• What it measures: Measures the average spending per transaction by customers.
  • How it is calculated: AOV = Total revenue / Number of orders​​.
  • Benchmarks: Benchmarks vary based on industry and the type of products sold.
  • Data source: Data is sourced from eCommerce platforms and sales transaction records.
  • Difficulties and solutions: Depends on seasonal trends and marketing campaigns. AOV is best analyzed in context with other metrics like transaction frequency and customer segments.

Revenue by Channel

Revenue by channel shows how your advertising and communication channels perform in terms of income. It’s a good indicator of where to invest your resources for optimal returns. New stores might want to focus on this metric to maximize revenue.

  • What it measures: Revenue by channel measures the revenue generated from each marketing channel.
  • How it is calculated: Displayed through web analytics tools like Google Analytics, which tracks traffic and revenue by source and medium.
  • Benchmarks: Benchmarks would vary depending on the industry and the specific marketing channels used.
  • Data source: The data is sourced from web analytics tools, usually Google Analytics.
  • Difficulties and solutions: Interpreting this metric can get complex, depending on number of channels, changes in effectiveness over time, and different attribution models. To overcome these challenges, it's best to start with a limited number of channels, consistent measurement methods, and analyze trends over longer periods. Later on, expanding channels and drawing conclusions will be easier.

Pro tip: Optimize for mobile

Mobile sales make about 60% of all eCommerce sales around the world. Optimizing your website for mobile—simplifying navigation, using a responsive design, correct images, search function, and checking compatibility—is one of the easier and often overlooked ways to boost sales by this channel.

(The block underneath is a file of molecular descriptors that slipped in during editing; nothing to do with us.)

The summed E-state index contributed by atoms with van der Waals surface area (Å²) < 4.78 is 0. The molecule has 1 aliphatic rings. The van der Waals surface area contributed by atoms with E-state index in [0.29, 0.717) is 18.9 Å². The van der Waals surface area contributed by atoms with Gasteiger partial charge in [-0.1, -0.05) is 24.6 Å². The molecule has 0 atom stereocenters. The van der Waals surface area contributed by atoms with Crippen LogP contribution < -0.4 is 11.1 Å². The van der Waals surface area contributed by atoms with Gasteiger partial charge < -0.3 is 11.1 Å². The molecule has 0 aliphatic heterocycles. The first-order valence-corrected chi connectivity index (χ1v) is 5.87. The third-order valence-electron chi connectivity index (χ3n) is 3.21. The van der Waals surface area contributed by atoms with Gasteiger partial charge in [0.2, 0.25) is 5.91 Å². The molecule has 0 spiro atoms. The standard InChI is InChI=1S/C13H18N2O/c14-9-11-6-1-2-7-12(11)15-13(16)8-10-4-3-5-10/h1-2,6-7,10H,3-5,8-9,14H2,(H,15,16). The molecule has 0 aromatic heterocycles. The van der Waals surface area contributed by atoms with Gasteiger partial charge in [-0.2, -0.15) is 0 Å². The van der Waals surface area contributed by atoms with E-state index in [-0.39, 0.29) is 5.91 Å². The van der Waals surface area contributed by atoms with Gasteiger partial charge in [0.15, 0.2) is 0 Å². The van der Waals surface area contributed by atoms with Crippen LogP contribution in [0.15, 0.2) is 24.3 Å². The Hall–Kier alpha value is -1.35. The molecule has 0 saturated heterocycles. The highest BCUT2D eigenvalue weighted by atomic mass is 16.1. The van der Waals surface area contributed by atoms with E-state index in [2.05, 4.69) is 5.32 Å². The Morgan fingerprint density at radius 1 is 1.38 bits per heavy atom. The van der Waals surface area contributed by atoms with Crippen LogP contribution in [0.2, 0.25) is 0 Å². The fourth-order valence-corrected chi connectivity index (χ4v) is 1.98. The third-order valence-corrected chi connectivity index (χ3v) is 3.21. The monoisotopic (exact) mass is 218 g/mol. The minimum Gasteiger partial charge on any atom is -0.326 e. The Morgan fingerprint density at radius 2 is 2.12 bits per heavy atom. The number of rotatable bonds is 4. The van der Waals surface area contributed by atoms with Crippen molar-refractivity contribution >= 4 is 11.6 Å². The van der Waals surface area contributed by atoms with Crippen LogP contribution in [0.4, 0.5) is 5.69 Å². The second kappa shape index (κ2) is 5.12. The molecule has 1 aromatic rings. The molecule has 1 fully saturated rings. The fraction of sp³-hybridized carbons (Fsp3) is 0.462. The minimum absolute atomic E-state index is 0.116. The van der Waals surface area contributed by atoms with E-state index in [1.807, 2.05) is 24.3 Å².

Customer retention rate

Customer Retention Rate measures how good your business is at keeping customers over time. It's a vital metric for eCommerce, related to customer satisfaction, loyalty, and the effectiveness of retention strategies. Established and longer-running eCommerce stores can especially benefit from this metric.

  • What it measures: It measures the percentage of customers a company retains over time.
  • How it is calculated: CRR = (Customers at the end of a period − Customers acquired during a period) / Customers at the beginning of a period x 100
  • Benchmarks: Product-based companies typically see a 63% retention rate​​. For eCommerce stores, though, the customer retention rate typically sits at 15-30%.
  • Data source: The data is usually sourced from customer relationship management (CRM) systems and sales databases.
  • Difficulties and solutions: It can be difficult to discern between new and returning customers, and account for different buying cycles. To address these, use comprehensive CRM systems and segment data to separate customer types and purchase frequencies.

» Want happy customers? Tidio live chat and chatbot can help

From Insight to Action: Which eCommerce Metrics to Focus On?

Not every business metric is equally relevant at the same time. Depending on your business’s goals, stage, and strategies, you may want to prioritize one over the other.

However, the above metrics should be tracked, analyzed, and improved to ensure the success of your eCommerce store.

Over the next five years, these eCommerce business metrics will become more sophisticated and real-time. We'll likely see integrations of AI-driven predictive analytics and customer behavior modeling to further enhance decision-making and personalization.

» Learn how to use sample data to test website and personalization algorithms.